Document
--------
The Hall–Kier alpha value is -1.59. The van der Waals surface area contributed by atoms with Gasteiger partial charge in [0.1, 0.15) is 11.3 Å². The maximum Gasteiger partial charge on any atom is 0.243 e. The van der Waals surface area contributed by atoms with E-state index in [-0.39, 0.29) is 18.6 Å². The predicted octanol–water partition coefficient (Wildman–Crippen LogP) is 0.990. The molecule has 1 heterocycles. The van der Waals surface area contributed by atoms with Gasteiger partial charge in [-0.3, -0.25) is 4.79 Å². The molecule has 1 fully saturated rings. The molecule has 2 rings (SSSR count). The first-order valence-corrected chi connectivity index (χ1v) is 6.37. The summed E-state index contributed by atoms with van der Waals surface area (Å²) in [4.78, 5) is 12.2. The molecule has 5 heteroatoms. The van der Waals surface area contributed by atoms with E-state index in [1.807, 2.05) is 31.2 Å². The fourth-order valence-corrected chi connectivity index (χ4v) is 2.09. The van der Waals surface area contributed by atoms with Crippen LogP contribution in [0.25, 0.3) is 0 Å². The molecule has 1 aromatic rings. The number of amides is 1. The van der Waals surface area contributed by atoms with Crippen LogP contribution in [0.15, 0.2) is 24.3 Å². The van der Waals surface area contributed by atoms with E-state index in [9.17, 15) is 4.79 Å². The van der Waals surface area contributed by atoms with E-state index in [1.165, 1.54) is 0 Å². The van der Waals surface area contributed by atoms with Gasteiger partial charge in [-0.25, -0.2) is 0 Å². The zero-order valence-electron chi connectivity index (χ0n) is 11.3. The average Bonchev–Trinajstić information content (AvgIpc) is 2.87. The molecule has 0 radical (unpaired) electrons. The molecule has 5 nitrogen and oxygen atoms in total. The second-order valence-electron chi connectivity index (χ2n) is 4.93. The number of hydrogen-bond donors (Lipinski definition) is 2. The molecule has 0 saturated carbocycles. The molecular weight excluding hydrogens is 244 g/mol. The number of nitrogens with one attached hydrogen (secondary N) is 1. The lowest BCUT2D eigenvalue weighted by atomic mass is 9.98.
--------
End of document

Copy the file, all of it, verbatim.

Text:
The Hall–Kier alpha value is -1.59. The van der Waals surface area contributed by atoms with Gasteiger partial charge in [0.1, 0.15) is 11.3 Å². The maximum Gasteiger partial charge on any atom is 0.243 e. The van der Waals surface area contributed by atoms with E-state index in [-0.39, 0.29) is 18.6 Å². The predicted octanol–water partition coefficient (Wildman–Crippen LogP) is 0.990. The molecule has 1 heterocycles. The van der Waals surface area contributed by atoms with Gasteiger partial charge in [-0.3, -0.25) is 4.79 Å². The molecule has 1 fully saturated rings. The molecule has 2 rings (SSSR count). The first-order valence-corrected chi connectivity index (χ1v) is 6.37. The summed E-state index contributed by atoms with van der Waals surface area (Å²) in [4.78, 5) is 12.2. The molecule has 5 heteroatoms. The van der Waals surface area contributed by atoms with E-state index in [1.807, 2.05) is 31.2 Å². The fourth-order valence-corrected chi connectivity index (χ4v) is 2.09. The van der Waals surface area contributed by atoms with Crippen LogP contribution in [0.25, 0.3) is 0 Å². The molecule has 1 aromatic rings. The number of amides is 1. The van der Waals surface area contributed by atoms with Crippen LogP contribution in [0.15, 0.2) is 24.3 Å². The van der Waals surface area contributed by atoms with E-state index in [9.17, 15) is 4.79 Å². The van der Waals surface area contributed by atoms with E-state index in [1.165, 1.54) is 0 Å². The van der Waals surface area contributed by atoms with Gasteiger partial charge in [-0.25, -0.2) is 0 Å². The zero-order valence-electron chi connectivity index (χ0n) is 11.3. The average Bonchev–Trinajstić information content (AvgIpc) is 2.87. The molecule has 0 radical (unpaired) electrons. The molecule has 5 nitrogen and oxygen atoms in total. The second-order valence-electron chi connectivity index (χ2n) is 4.93. The number of hydrogen-bond donors (Lipinski definition) is 2. The molecule has 0 saturated carbocycles. The molecular weight excluding hydrogens is 244 g/mol. The number of nitrogens with one attached hydrogen (secondary N) is 1. The lowest BCUT2D eigenvalue weighted by atomic mass is 9.98.